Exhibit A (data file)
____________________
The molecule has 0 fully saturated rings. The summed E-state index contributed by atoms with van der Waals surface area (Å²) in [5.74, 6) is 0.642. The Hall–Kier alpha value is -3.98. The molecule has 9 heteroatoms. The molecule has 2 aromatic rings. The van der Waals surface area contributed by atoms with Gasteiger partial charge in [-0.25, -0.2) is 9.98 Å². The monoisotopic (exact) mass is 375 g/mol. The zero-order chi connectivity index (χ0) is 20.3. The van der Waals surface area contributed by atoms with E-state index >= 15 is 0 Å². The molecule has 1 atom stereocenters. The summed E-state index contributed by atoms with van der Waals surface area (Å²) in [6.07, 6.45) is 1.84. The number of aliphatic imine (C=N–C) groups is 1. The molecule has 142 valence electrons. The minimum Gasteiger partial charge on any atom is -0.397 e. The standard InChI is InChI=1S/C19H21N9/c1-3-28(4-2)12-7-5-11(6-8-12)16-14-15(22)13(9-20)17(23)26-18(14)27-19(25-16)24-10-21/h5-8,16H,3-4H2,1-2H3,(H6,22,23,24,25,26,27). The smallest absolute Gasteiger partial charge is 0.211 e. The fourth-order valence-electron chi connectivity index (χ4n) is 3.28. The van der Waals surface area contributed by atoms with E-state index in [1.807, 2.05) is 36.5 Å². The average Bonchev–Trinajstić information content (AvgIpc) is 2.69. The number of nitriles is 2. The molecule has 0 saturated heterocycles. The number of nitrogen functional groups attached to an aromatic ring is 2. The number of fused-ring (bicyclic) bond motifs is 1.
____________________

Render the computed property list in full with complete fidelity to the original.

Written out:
The molecule has 0 fully saturated rings. The summed E-state index contributed by atoms with van der Waals surface area (Å²) in [5.74, 6) is 0.642. The Hall–Kier alpha value is -3.98. The molecule has 9 heteroatoms. The molecule has 2 aromatic rings. The van der Waals surface area contributed by atoms with Gasteiger partial charge in [-0.25, -0.2) is 9.98 Å². The monoisotopic (exact) mass is 375 g/mol. The zero-order chi connectivity index (χ0) is 20.3. The van der Waals surface area contributed by atoms with E-state index >= 15 is 0 Å². The molecule has 1 atom stereocenters. The summed E-state index contributed by atoms with van der Waals surface area (Å²) in [6.07, 6.45) is 1.84. The number of aliphatic imine (C=N–C) groups is 1. The molecule has 142 valence electrons. The minimum Gasteiger partial charge on any atom is -0.397 e. The standard InChI is InChI=1S/C19H21N9/c1-3-28(4-2)12-7-5-11(6-8-12)16-14-15(22)13(9-20)17(23)26-18(14)27-19(25-16)24-10-21/h5-8,16H,3-4H2,1-2H3,(H6,22,23,24,25,26,27). The smallest absolute Gasteiger partial charge is 0.211 e. The fourth-order valence-electron chi connectivity index (χ4n) is 3.28. The van der Waals surface area contributed by atoms with E-state index in [1.807, 2.05) is 36.5 Å². The average Bonchev–Trinajstić information content (AvgIpc) is 2.69. The number of nitriles is 2. The molecule has 0 saturated heterocycles. The number of nitrogen functional groups attached to an aromatic ring is 2. The number of fused-ring (bicyclic) bond motifs is 1.